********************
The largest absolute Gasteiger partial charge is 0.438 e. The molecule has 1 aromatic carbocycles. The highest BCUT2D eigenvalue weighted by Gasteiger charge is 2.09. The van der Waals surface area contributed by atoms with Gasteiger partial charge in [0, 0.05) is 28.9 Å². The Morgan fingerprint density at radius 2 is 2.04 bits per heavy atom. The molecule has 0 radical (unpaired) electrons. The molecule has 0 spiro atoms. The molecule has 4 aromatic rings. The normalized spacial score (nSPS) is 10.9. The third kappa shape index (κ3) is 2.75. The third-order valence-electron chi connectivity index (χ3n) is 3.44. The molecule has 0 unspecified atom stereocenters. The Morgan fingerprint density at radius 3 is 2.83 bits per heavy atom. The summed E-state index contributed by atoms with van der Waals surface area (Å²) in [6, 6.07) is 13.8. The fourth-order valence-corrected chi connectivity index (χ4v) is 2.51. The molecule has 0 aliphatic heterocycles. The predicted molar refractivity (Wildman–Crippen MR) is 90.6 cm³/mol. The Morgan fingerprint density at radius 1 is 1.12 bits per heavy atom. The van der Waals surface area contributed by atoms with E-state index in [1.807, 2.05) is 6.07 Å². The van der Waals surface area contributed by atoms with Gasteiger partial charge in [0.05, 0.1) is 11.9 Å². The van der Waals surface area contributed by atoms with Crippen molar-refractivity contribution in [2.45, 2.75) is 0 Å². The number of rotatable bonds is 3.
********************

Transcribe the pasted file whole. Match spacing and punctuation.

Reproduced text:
The largest absolute Gasteiger partial charge is 0.438 e. The molecule has 1 aromatic carbocycles. The highest BCUT2D eigenvalue weighted by Gasteiger charge is 2.09. The van der Waals surface area contributed by atoms with Gasteiger partial charge in [0, 0.05) is 28.9 Å². The Morgan fingerprint density at radius 2 is 2.04 bits per heavy atom. The molecule has 0 radical (unpaired) electrons. The molecule has 0 spiro atoms. The molecule has 4 aromatic rings. The normalized spacial score (nSPS) is 10.9. The third kappa shape index (κ3) is 2.75. The third-order valence-electron chi connectivity index (χ3n) is 3.44. The molecule has 0 unspecified atom stereocenters. The Morgan fingerprint density at radius 3 is 2.83 bits per heavy atom. The summed E-state index contributed by atoms with van der Waals surface area (Å²) in [6, 6.07) is 13.8. The fourth-order valence-corrected chi connectivity index (χ4v) is 2.51. The molecule has 0 aliphatic heterocycles. The predicted molar refractivity (Wildman–Crippen MR) is 90.6 cm³/mol. The Morgan fingerprint density at radius 1 is 1.12 bits per heavy atom. The van der Waals surface area contributed by atoms with E-state index in [1.807, 2.05) is 6.07 Å². The van der Waals surface area contributed by atoms with Gasteiger partial charge in [0.05, 0.1) is 11.9 Å². The van der Waals surface area contributed by atoms with Crippen molar-refractivity contribution in [2.45, 2.75) is 0 Å². The number of rotatable bonds is 3.